[BreachExchange] Delta sues subcontractor over 2017 data breach
destry at riskbasedsecurity.com
Tue Aug 13 10:05:52 EDT 2019
Delta Airlines says a chatbot provider’s poor security caused the
airline to suffer a 2017 data breach.
In a complaint filed yesterday to the US District Court for the
Southern District of New York, Delta accused software company 7.ai
of allowing attackers to access its systems and take personal and
payment card data from Delta’s website. 7.ai provided a chatbot
service consumers could use on the airline’s website.
Through 7.ai’s failure to secure its systems, attackers were able
to exploit the company’s poor user authentication protocols to gain
full access, Delta said. The airline accused 7.ai of failing to
honour agreements between the two companies which said 7.ai was
compliant with various data security protocols – including the EU’s
GDPR – and that it would uphold data security standards.
Delta also said 7.ai only informed it of the breach five months
after the event, despite signing an agreement saying that it would do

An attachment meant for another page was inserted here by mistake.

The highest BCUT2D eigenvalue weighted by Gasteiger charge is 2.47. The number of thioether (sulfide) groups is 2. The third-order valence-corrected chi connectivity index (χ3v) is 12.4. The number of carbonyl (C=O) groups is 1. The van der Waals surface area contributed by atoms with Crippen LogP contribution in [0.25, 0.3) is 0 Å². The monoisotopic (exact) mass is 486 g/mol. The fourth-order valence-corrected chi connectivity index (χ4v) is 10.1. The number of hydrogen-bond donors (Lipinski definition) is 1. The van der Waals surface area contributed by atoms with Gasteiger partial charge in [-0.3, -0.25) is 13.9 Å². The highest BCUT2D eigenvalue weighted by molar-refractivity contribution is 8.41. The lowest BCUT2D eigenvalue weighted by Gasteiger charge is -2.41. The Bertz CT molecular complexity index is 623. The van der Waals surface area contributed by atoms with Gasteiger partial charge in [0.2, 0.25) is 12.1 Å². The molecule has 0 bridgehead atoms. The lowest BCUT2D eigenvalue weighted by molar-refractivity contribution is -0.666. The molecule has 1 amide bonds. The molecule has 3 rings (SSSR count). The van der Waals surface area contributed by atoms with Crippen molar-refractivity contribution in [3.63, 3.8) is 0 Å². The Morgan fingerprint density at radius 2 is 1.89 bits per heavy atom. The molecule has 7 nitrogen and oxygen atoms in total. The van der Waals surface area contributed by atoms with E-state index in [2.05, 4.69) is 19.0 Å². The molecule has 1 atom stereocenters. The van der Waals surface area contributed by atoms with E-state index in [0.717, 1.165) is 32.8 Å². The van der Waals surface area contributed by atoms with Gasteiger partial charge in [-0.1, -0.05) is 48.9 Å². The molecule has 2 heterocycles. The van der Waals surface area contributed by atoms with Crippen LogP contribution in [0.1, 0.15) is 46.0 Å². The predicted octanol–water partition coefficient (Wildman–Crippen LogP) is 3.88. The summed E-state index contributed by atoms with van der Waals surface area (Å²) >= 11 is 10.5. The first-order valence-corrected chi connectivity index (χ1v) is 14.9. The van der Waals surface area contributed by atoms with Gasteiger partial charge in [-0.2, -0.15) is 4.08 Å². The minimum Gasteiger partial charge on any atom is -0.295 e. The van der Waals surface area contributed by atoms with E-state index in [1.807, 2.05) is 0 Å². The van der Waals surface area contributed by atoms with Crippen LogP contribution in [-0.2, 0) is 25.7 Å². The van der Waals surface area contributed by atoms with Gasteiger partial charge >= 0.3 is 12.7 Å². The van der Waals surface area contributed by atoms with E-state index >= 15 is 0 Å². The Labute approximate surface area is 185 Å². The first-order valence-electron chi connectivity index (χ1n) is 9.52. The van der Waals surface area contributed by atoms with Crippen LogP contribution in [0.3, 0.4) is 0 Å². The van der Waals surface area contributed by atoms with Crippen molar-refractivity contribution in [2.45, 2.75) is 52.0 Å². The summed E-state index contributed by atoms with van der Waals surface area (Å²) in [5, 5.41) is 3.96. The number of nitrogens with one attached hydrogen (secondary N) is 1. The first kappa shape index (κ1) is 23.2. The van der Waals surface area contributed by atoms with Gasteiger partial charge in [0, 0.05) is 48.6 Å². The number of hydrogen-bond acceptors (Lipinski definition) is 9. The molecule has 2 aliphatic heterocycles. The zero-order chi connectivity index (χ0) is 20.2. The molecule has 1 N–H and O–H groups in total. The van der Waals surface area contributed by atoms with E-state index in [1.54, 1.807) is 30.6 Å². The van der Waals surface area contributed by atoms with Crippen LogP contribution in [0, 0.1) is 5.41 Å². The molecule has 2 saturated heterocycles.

so immediately. The complaint also alleged that rather than notifying
Delta through official channels, 7.ai staff messaged Delta
officials through LinkedIn.
“Defendants’ failure to provide timely, complete information hindered
Delta’s ability to proactively address the breach and communicate with
its customers about the incident, thereby exacerbating Delta’s costs
in responding to the data breach,” the complaint said.
Delta publicly revealed the breach in April 2018, after it was
informed about it and carried out an investigation. It currently faces
class action lawsuits linked to the incident.
Delta said the breach incurred major costs, including notifying
customers and regulators, paying external cybersecurity experts and
offering free credit monitoring. It has asked 7.ai to reimburse
those costs, but 7.ai has refused, the complaint said. The airline
has asked the court to force 7.ai to indemnify the airline and pay
The complaint also asked the court to make 7.ai’s parent US
company and its Philippine subsidiary – the entity which signed the
data security agreements – jointly liable. Delta accused 7.ai of
using its Philippines subsidiary purely to limit liability in the case
of a security incident. Delta has accused 7.ai of fraud,
negligence and breach of contract, and requested a jury trial.
7.ai did not respond to a request for comment.
Counsel to Delta Airlines
King & Spalding
Partners Paul Straus in New York and partner David Balser and counsel
Andy Pratt in Atlanta are assisted by Matt Brigman
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